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Trafficking

May 2014

Thousands of British girls and young women have been blighted by a brutal gang culture of sexual exploitation, guns and drug-running, the Centre for Social Justice (CSJ) has revealed.

The CSJ, which carried out the research with the London-based, urban youth charity XLP, found that some female gang members in their teens are being pressured to have sex with young boys — some as young as 10 — to initiate males into gangs.

Edward Boyd, deputy policy director and editor of the 36-page report, Girls and gangs, said, ‘Doing nothing is not an option. Gang life is blighting the lives and future of too many girls’.

In one case study, a schoolgirl was abducted and sexually assaulted by nine males because she criticised a gang member.

Rape is commonly used as a weapon, and girls and young women associated with rival gangs are targets. One charity told the CSJ about a practice known as a ‘line up’, where young females are made to perform sexual acts on groups of men in a row.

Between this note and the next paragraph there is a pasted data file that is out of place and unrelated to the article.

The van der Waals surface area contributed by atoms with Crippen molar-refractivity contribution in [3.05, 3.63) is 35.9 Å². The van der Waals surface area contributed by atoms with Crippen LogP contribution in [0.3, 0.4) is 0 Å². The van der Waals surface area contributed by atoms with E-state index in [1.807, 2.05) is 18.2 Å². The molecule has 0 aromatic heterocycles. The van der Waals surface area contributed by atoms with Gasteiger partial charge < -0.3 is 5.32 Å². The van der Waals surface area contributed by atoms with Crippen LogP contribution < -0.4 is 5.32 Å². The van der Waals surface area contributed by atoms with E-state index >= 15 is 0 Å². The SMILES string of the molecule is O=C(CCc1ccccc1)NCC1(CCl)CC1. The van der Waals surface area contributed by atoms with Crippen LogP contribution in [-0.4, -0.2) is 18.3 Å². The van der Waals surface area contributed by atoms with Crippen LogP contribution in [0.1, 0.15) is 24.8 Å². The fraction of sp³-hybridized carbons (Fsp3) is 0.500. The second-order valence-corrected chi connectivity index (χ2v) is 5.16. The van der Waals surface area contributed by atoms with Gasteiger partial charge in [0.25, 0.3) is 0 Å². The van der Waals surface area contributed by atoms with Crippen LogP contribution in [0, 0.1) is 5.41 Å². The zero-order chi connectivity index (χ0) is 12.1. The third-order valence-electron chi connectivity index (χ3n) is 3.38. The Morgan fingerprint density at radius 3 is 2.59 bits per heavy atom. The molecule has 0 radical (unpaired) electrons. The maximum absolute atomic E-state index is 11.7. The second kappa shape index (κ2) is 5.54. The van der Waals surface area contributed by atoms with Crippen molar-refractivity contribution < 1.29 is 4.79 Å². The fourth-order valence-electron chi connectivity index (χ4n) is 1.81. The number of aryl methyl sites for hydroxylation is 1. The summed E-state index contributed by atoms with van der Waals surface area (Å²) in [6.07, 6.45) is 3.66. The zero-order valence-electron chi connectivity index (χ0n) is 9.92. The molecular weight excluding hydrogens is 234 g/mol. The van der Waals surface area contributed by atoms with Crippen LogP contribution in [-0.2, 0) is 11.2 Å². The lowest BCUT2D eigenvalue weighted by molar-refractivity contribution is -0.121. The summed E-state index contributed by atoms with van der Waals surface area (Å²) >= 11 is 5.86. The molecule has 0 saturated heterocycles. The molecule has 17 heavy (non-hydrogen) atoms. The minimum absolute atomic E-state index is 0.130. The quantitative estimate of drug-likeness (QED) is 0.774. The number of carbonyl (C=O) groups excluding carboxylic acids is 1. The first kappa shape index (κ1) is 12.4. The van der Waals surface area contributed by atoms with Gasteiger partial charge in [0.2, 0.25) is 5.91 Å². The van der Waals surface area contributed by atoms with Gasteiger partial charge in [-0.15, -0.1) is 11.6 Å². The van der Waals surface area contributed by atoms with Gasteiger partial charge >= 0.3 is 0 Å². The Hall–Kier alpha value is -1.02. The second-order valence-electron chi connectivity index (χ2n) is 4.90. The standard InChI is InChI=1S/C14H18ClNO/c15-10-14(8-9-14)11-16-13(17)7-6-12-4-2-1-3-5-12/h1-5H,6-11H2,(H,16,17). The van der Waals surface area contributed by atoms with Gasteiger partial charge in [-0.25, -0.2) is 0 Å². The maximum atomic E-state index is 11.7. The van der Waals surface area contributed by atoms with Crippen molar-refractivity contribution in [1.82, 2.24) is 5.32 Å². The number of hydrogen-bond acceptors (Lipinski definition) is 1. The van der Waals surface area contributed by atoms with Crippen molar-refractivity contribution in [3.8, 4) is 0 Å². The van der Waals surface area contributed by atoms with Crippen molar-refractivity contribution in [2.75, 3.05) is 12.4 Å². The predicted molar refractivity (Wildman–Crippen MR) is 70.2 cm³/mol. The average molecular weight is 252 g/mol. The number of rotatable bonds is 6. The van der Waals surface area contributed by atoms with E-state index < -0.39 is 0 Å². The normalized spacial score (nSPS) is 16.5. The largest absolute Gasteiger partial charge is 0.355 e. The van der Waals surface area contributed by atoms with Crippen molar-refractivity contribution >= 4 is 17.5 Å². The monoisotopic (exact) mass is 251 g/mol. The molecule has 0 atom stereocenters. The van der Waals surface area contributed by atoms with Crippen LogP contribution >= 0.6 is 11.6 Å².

The study said that, despite a Home Office-led strategy against gang culture being launched in 2011, too little has changed.

Mr Boyd added: ‘We are often unsighted about the desperate lives of girls embroiled in gangs. While the media regularly shines a spotlight on the criminality of male members, the daily suffering of girls goes largely unnoticed’.

Patrick Regan, XLP chief executive, said, ‘The biggest issue with girls in gangs is that we simply do not know the full extent of the problem. The data we have is merely the tip of the iceberg and, at XLP, there is no doubt that we see increasing numbers of girls dragged into this appalling world of exploitation, criminality and hopelessness’.

 

 

 

 

 

 

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